Road Head

Out Run

[out-ruhn]
(also spelled OutRun and Outrun) is a 1986 arcade game designed by Yu Suzuki and Sega-AM2. The game was a major hit with arcade-goers and is notable for its innovative hardware (including a moving cabinet), pioneering graphics and music, a choice in both soundtrack and route, and its strong theme of luxury and relaxation. In retrospective interviews, Yu Suzuki has classified Out Run not as a racing game, but as a "driving" game.

Description

The player controls a man driving a car with his girlfriend in the passenger seat. The car is popularly perceived to be a Ferrari Testarossa convertible; however, this game did not have an official Ferrari license (unlike its sequel Out Run 2, released 17 years later). Starting at a coastal area, the player must pass through four checkpoints between five laps within a set time limit.

There are five other types of car encountered on the roads in this game:

The game featured many innovations of both technology and gameplay. At the time of its release, the game was unique in that it was possible to choose the stages in which the race took place, save for the initial one. Before every checkpoint, there was a fork in the road, allowing the player to enter one of two different environments. (A similar branching system had been used once before in the 1983 Atari/Tatsumi racer TX-1.)

Graphics

Out Run was one of the first arcade games to give the player a genuine feeling of speed, achieving its 3D effects using a sprite-scaling technique called 'Super-Scaler' technology (first used one year earlier in Hang-On and Space Harrier). This allowed a large number of sprites to be moved around screen at a very fast framerate, giving players the sensation of fast 3D movement. This also allowed for a more immersive viewpoint of the game: while many previous racing games had stuck to using a bird's eye view (to avoid landscapes looking barren through lack of sprites), Out Run had great amounts of roadside detail and a "camera" that appeared to travel along the road with the car, passing through the action rather than merely observing it.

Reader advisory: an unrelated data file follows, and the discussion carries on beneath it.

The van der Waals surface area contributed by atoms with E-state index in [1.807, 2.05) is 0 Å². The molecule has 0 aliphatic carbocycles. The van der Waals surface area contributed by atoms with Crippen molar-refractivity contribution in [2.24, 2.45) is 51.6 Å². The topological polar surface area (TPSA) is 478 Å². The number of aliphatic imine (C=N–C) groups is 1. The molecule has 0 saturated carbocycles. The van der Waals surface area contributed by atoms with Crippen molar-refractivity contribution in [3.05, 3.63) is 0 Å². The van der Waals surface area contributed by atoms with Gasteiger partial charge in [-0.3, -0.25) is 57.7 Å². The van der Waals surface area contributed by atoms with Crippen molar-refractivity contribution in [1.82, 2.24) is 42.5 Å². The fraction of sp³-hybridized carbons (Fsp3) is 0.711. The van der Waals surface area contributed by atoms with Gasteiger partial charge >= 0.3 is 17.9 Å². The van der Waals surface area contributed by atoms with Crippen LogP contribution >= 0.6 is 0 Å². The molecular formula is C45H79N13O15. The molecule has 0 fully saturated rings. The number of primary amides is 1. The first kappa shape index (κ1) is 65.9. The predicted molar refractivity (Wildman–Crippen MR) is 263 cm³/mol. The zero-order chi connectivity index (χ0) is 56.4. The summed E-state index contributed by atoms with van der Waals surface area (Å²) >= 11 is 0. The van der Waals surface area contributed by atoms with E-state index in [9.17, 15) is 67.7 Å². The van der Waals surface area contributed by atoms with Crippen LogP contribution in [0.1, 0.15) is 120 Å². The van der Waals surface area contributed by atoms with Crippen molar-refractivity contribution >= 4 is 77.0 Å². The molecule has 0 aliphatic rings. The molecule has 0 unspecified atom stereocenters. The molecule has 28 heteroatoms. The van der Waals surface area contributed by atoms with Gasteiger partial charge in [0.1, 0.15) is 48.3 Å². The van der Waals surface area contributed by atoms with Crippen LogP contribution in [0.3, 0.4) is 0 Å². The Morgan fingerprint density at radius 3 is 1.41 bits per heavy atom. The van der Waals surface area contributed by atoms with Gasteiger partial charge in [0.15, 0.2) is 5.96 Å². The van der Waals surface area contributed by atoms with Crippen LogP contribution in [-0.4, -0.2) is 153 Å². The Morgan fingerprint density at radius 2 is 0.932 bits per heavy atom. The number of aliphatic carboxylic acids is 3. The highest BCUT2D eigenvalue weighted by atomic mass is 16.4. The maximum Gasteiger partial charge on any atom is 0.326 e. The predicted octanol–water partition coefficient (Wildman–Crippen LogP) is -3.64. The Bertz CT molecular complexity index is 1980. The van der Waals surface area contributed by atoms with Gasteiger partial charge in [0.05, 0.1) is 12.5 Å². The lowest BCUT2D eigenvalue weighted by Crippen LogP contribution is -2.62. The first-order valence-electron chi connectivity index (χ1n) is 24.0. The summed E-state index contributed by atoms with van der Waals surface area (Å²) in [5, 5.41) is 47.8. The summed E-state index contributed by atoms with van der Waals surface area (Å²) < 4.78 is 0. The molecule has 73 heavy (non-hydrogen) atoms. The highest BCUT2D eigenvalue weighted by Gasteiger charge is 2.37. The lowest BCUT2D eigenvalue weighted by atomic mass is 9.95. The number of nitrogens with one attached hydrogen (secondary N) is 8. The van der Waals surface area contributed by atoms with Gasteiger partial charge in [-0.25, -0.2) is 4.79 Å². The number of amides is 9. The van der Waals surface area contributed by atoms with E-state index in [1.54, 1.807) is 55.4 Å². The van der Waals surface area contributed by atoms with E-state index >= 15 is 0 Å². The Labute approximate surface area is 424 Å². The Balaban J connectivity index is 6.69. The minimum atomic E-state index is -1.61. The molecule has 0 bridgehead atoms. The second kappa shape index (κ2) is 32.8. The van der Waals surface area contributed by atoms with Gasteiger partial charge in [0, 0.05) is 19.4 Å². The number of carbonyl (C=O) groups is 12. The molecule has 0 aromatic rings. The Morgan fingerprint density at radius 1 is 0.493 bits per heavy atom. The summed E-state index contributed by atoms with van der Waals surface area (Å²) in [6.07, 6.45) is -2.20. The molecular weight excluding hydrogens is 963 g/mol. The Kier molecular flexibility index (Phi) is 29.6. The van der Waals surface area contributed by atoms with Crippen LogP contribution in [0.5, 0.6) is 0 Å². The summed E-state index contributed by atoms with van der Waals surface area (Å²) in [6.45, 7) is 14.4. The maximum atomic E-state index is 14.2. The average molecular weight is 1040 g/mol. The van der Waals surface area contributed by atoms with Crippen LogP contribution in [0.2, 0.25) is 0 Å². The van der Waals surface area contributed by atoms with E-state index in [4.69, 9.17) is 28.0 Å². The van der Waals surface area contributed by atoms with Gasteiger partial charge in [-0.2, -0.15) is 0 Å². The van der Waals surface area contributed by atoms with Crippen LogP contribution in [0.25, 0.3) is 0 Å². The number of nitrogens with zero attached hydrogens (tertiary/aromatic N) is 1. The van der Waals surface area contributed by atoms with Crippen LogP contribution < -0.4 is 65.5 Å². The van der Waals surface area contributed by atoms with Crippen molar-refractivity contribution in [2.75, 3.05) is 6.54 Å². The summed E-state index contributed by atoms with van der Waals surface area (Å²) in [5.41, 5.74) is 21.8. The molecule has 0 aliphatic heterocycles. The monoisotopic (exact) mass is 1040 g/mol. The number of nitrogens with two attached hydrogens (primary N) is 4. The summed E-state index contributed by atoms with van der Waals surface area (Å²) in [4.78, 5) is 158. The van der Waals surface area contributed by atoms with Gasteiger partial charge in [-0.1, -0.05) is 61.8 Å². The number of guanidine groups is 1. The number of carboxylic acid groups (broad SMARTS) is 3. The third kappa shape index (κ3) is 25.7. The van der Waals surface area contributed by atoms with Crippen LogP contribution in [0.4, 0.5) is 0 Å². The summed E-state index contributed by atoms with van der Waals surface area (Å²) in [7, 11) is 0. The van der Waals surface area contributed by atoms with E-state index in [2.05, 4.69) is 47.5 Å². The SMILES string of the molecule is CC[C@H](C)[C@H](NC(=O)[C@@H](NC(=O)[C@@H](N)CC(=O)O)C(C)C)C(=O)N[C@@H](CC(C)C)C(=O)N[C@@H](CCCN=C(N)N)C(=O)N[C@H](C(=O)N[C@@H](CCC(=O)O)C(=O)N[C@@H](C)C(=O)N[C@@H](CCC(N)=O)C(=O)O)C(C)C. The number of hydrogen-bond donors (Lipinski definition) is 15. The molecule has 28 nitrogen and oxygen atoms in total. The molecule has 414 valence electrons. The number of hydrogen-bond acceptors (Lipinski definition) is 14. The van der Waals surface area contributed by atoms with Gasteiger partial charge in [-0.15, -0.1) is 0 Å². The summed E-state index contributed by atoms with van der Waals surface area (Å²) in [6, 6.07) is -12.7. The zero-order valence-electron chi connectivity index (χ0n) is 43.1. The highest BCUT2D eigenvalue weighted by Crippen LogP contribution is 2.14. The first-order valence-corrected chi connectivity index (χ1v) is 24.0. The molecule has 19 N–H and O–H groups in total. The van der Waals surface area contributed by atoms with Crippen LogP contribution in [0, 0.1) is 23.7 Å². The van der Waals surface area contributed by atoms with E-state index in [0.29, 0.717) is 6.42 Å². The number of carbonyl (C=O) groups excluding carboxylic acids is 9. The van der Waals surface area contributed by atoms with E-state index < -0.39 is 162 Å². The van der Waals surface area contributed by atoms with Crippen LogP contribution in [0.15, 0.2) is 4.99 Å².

Technical specifications

There were a total of four cabinet designs (two upright and two sit-down). All the cabinets were equipped with a steering wheel and stick shift plus acceleration and brake pedals. The steering wheel also featured the first ever use of force feedback in an arcade driving game, creating resistance in the wheel to simulate a real road surface and shaking the wheel violently when the player hit a car or drove off the road.

The upright cabinet came in two versions: Normal and Mini. The sit-down cabinets looked roughly like a Ferrari Testarossa and used a drive motor to move the main cabinet — turning and shaking according to the action onscreen, much like Sega's After Burner II. There were two versions of the sit down: the Deluxe featured a 26-inch color monitor and a custom molded seat, while the Standard featured a 20-inch color monitor with a more simplified design.

The price arcade operators charged for a credit highlights the significance of the advancements in technology at the time. Out Run was one of the first games to cost more per play than other arcade games, often requiring three or more tokens.

Music

Another innovation was the ability to choose the background music for the game. The gameplay was backed up by a soundtrack of both laid-back beach music (very similar in style and tone to the popular '70s/'80s Japanese jazz fusion band Casiopea), and some Miami Sound Machine-styled Latin/Caribbean beats. Three selectable tracks were featured in all and were broadcast through imaginary FM Radio stations received by the radio receiver in the Testarossa.

The music was composed by Hiroshi Miyauchi. Miyauchi composed soundtracks for other Sega games and was part of Sega's official band at the time, the S.S.T. Band, who have recorded soundtrack albums based on many of Sega's popular games, including Out Run itself.

The tracks were called:

  • Splash Wave (FM 80.3)
  • Magical Sound Shower (FM 69.2)
  • Passing Breeze (FM 74.6)
  • Last Wave (high-score music)

Additionally, the Sega Mega Drive/Sega Genesis port featured an extra track entitled Step On Beat and the Sega Master System Out Run 3D contained the additional Shining Wind and Midnight Highway.

The home computer versions of Out Run (for Commodore 64, ZX Spectrum, Amstrad CPC and Atari ST) came bundled with a bonus cassette tape featuring the original arcade versions of these tunes, the idea being that the player could listen to the true versions while playing rather than the limited home computer renditions, if available at all.

Route names

Overseas Layout

Stage Number Goal name
1 2 3 4 5
Vineyard A
Wilderness
Desert Death Valley B
Gateway Old Capital
Coconut Beach Alps Desolation Hill C
Devil's Canyon Wheat Field
Cloudy Mountain Autobahn D
Seaside Town
Lakeside E

Japan Layout